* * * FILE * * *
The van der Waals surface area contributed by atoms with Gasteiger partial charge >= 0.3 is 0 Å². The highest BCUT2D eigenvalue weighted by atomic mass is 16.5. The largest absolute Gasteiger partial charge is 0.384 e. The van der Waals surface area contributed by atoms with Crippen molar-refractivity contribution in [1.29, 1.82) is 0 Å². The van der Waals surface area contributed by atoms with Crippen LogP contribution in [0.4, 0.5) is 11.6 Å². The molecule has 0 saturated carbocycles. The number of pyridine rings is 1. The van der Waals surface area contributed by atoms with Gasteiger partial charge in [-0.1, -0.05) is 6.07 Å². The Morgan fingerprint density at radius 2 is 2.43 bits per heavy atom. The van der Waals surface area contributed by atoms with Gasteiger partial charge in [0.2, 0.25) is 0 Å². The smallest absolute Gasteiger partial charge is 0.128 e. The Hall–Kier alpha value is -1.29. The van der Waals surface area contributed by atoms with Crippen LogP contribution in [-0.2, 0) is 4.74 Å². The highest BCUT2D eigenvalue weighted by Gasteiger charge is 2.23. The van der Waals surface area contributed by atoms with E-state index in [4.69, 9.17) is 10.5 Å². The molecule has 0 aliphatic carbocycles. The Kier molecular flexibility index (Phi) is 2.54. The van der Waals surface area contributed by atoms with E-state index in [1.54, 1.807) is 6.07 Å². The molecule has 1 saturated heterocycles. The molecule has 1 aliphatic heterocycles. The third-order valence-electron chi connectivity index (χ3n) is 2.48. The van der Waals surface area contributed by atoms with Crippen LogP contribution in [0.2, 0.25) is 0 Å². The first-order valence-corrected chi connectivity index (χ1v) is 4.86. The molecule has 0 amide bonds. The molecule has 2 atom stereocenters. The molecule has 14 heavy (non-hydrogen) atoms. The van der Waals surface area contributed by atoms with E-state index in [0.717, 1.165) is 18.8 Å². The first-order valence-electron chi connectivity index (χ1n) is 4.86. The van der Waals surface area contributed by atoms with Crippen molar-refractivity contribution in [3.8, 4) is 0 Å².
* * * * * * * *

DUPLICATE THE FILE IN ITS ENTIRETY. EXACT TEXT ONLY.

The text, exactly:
The van der Waals surface area contributed by atoms with Gasteiger partial charge >= 0.3 is 0 Å². The highest BCUT2D eigenvalue weighted by atomic mass is 16.5. The largest absolute Gasteiger partial charge is 0.384 e. The van der Waals surface area contributed by atoms with Crippen molar-refractivity contribution in [1.29, 1.82) is 0 Å². The van der Waals surface area contributed by atoms with Crippen LogP contribution in [0.4, 0.5) is 11.6 Å². The molecule has 0 saturated carbocycles. The number of pyridine rings is 1. The van der Waals surface area contributed by atoms with Gasteiger partial charge in [-0.1, -0.05) is 6.07 Å². The Morgan fingerprint density at radius 2 is 2.43 bits per heavy atom. The van der Waals surface area contributed by atoms with Gasteiger partial charge in [0.2, 0.25) is 0 Å². The smallest absolute Gasteiger partial charge is 0.128 e. The Hall–Kier alpha value is -1.29. The van der Waals surface area contributed by atoms with Crippen LogP contribution in [-0.2, 0) is 4.74 Å². The highest BCUT2D eigenvalue weighted by Gasteiger charge is 2.23. The van der Waals surface area contributed by atoms with E-state index in [4.69, 9.17) is 10.5 Å². The molecule has 0 aliphatic carbocycles. The Kier molecular flexibility index (Phi) is 2.54. The van der Waals surface area contributed by atoms with E-state index in [1.54, 1.807) is 6.07 Å². The molecule has 1 saturated heterocycles. The molecule has 1 aliphatic heterocycles. The third-order valence-electron chi connectivity index (χ3n) is 2.48. The van der Waals surface area contributed by atoms with Crippen LogP contribution in [0.2, 0.25) is 0 Å². The first-order valence-corrected chi connectivity index (χ1v) is 4.86. The molecule has 0 amide bonds. The molecule has 2 atom stereocenters. The molecule has 14 heavy (non-hydrogen) atoms. The van der Waals surface area contributed by atoms with E-state index in [0.717, 1.165) is 18.8 Å². The first-order valence-electron chi connectivity index (χ1n) is 4.86. The van der Waals surface area contributed by atoms with Crippen molar-refractivity contribution in [3.8, 4) is 0 Å².